Last week, FBI Director Wray testified before Congress that election threats remain and that the FBI and other agencies “need to ensure that they are all doing what they should” to protect elections. With mid-term elections around the corner and 2020 not too far behind, we need to change our thinking about how to counter this challenge. Adversaries looking to influence the results of an election or undermine confidence are probing all avenues of attacks and are becoming more creative and persistent.
While much of the focus on election security has been on voting technology, voter rolls, and related systems, election security professionals need to look beyond the ballot box and consider a range of other threats to systems and individuals that previously may not have been considered essential.
Threats from the Inside
Our research shows that the most successful cyber attacks are initiated by targeting specific individuals or ancillary systems. An attacker’s first objective is conducting reconnaissance of people, systems, and processes with the goal of intelligence gathering and probing for vulnerabilities. It’s important then to consider the tactics, techniques, and procedures (TTPs) of the attacker with the goal of understanding where an attacker can gain that initial beachhead.
We currently track over 140 targeted attack groups and found that over 70 percent of successful attacks were initiated through spear phishing. From our experience, these targeted attackers (think APTs) are generally nation-state supported groups that are sophisticated and well resourced. Their primary motivation isn’t financial, rather it’s subversion and sabotage, making elections a high-value target. Given this, election security professionals need to consider how best to identify threats against their officials and staff.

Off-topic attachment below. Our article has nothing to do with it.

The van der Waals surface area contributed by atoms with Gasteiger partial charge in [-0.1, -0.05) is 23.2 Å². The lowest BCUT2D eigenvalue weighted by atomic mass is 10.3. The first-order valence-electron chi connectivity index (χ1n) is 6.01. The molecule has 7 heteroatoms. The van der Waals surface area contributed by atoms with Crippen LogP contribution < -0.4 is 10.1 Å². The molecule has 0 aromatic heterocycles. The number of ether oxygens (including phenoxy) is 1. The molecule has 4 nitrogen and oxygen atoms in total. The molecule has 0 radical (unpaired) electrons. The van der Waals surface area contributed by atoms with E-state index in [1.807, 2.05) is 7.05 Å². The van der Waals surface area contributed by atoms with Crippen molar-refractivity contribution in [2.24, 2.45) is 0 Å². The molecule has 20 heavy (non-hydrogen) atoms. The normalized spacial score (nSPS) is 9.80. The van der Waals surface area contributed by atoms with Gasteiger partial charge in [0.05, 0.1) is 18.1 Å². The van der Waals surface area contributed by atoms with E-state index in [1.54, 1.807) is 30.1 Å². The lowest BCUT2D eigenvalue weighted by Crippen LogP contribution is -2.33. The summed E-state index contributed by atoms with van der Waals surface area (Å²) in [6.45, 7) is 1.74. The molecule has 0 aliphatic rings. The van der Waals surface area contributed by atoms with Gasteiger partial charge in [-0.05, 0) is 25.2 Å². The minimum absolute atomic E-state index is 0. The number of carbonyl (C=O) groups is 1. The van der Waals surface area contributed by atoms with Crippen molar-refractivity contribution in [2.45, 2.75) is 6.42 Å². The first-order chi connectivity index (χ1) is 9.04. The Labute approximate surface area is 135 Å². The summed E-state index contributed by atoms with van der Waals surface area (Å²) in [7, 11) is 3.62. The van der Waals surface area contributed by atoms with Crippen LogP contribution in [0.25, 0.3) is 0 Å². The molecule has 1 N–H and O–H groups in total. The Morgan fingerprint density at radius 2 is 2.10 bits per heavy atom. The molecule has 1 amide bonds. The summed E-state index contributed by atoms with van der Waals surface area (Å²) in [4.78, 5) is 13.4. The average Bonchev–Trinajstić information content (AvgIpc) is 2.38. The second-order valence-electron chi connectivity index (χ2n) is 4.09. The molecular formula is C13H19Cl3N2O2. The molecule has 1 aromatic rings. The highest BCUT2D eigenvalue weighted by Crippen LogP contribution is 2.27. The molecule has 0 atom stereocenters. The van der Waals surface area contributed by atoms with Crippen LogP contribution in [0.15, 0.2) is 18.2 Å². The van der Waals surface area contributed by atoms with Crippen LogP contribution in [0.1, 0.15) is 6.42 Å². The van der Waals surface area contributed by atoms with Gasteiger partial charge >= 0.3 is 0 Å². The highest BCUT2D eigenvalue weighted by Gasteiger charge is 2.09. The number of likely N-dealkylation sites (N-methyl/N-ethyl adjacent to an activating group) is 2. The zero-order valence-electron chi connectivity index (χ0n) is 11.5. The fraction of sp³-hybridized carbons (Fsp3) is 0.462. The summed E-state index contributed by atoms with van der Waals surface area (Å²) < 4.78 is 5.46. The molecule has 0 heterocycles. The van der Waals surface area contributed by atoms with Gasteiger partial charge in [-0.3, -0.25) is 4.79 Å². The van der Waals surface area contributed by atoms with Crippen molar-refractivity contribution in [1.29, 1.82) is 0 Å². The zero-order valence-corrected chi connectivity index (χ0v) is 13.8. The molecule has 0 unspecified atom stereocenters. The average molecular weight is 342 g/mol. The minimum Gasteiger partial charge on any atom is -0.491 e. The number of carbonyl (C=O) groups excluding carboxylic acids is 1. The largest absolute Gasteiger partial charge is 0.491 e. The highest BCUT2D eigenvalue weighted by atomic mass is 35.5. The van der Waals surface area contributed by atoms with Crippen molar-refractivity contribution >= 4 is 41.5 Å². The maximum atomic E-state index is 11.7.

Here are just a few threat vectors to consider:
Mobile Devices: With the growth of BYOD (bring your own device) and the risk it poses, election officials need to ensure that there are basic industry standard security protocols in place. This is especially important if staff are using phones to access email or sensitive data.
In 2017, we saw a 54 percent growth in new mobile malware and that trend is only predicted to continue. In response, election security professionals need to assess and mitigate the risks associated with elections staff and officials’ use of mobile devices. They must ensure their operating systems are up-to-date and have updated security software deployed.
Cloud: There has been a tremendous growth in the use of cloud applications, which are often unsecured. In fact, it was the use of a cloud application, namely Gmail, that allowed hackers to take over Clinton Campaign Manager John Podesta’s email account during the 2016 Presidential Election. If elections staff are using unsecured cloud applications at work or at home, it provides avenues for attackers looking to gather information or plant malicious malware.
Complicating this is the fact that many CIOs and CISOs are unaware of the number of cloud apps operating in their environments. This is particularly disturbing because you can’t protect what you can’t see. To address this vulnerability, election officials should consider having a “shadow cloud” assessment done in their environment. We have found that on average, while many CIOs thought they only had 30-40 cloud apps operating within their environment, a “shadow cloud” assessment found that they had many times more, with major enterprises averaging over 900.
Internet of Things: Another threat to consider is the growth of Wi-Fi enabled devices, the so-called internet of things (IoT) and the use of unsecured WiFi. Many of these devices lack adequate security protections and can be hacked relatively easily. In fact, one of the world’s largest distributed denial of service attacks ever was launched by the Mirai Botnet which utilized unsecured IoT devices. Election officials indicate that all IoT devices being connected to their environment have updated security software and are only connecting through a secure WiFi connection.
Scary stuff to be sure. But the more aware we are the better prepared we can be against ever-evolving adversaries.
This is the first in a series of blogs that will examine threats to the voting process outside of voting machines and voter rolls. Unlike many of the recent publications on election security, which are more operational in nature, these blogs are aimed at helping election officials think about threats from a much broader perspective. Please follow along as the series progresses and, of course, we welcome your feedback and comments.
Originally Posted 07/03/2018
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